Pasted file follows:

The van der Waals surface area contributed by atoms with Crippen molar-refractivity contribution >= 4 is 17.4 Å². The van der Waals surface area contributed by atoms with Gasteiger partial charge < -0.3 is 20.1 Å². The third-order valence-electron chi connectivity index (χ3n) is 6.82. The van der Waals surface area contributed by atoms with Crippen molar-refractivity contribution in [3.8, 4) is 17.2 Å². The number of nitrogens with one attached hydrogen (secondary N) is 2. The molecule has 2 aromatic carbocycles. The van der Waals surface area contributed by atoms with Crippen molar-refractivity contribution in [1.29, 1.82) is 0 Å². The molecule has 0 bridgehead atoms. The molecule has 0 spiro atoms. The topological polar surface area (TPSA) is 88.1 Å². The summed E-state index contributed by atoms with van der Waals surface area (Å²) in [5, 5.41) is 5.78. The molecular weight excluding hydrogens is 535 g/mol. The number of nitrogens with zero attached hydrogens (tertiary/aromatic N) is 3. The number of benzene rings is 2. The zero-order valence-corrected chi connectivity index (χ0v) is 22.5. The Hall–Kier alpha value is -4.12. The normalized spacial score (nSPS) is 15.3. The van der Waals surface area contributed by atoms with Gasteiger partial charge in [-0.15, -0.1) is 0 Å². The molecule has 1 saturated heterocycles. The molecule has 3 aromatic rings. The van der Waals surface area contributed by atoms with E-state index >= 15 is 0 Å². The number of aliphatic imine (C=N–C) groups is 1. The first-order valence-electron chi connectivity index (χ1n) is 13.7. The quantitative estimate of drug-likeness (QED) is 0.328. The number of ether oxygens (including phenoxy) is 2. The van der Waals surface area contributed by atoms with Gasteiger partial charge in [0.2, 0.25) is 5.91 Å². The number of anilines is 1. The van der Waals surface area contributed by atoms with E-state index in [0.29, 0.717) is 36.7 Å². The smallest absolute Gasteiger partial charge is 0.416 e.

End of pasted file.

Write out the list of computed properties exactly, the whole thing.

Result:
The van der Waals surface area contributed by atoms with Crippen molar-refractivity contribution >= 4 is 17.4 Å². The van der Waals surface area contributed by atoms with Gasteiger partial charge < -0.3 is 20.1 Å². The third-order valence-electron chi connectivity index (χ3n) is 6.82. The van der Waals surface area contributed by atoms with Crippen molar-refractivity contribution in [3.8, 4) is 17.2 Å². The number of nitrogens with one attached hydrogen (secondary N) is 2. The molecule has 2 aromatic carbocycles. The van der Waals surface area contributed by atoms with Crippen molar-refractivity contribution in [1.29, 1.82) is 0 Å². The molecule has 0 bridgehead atoms. The molecule has 0 spiro atoms. The topological polar surface area (TPSA) is 88.1 Å². The summed E-state index contributed by atoms with van der Waals surface area (Å²) in [5, 5.41) is 5.78. The molecular weight excluding hydrogens is 535 g/mol. The number of nitrogens with zero attached hydrogens (tertiary/aromatic N) is 3. The number of benzene rings is 2. The zero-order valence-corrected chi connectivity index (χ0v) is 22.5. The Hall–Kier alpha value is -4.12. The normalized spacial score (nSPS) is 15.3. The van der Waals surface area contributed by atoms with Gasteiger partial charge in [-0.15, -0.1) is 0 Å². The molecule has 1 saturated heterocycles. The molecule has 3 aromatic rings. The van der Waals surface area contributed by atoms with E-state index >= 15 is 0 Å². The number of aliphatic imine (C=N–C) groups is 1. The first-order valence-electron chi connectivity index (χ1n) is 13.7. The quantitative estimate of drug-likeness (QED) is 0.328. The number of ether oxygens (including phenoxy) is 2. The van der Waals surface area contributed by atoms with Gasteiger partial charge in [0.2, 0.25) is 5.91 Å². The number of anilines is 1. The van der Waals surface area contributed by atoms with E-state index in [0.29, 0.717) is 36.7 Å². The smallest absolute Gasteiger partial charge is 0.416 e.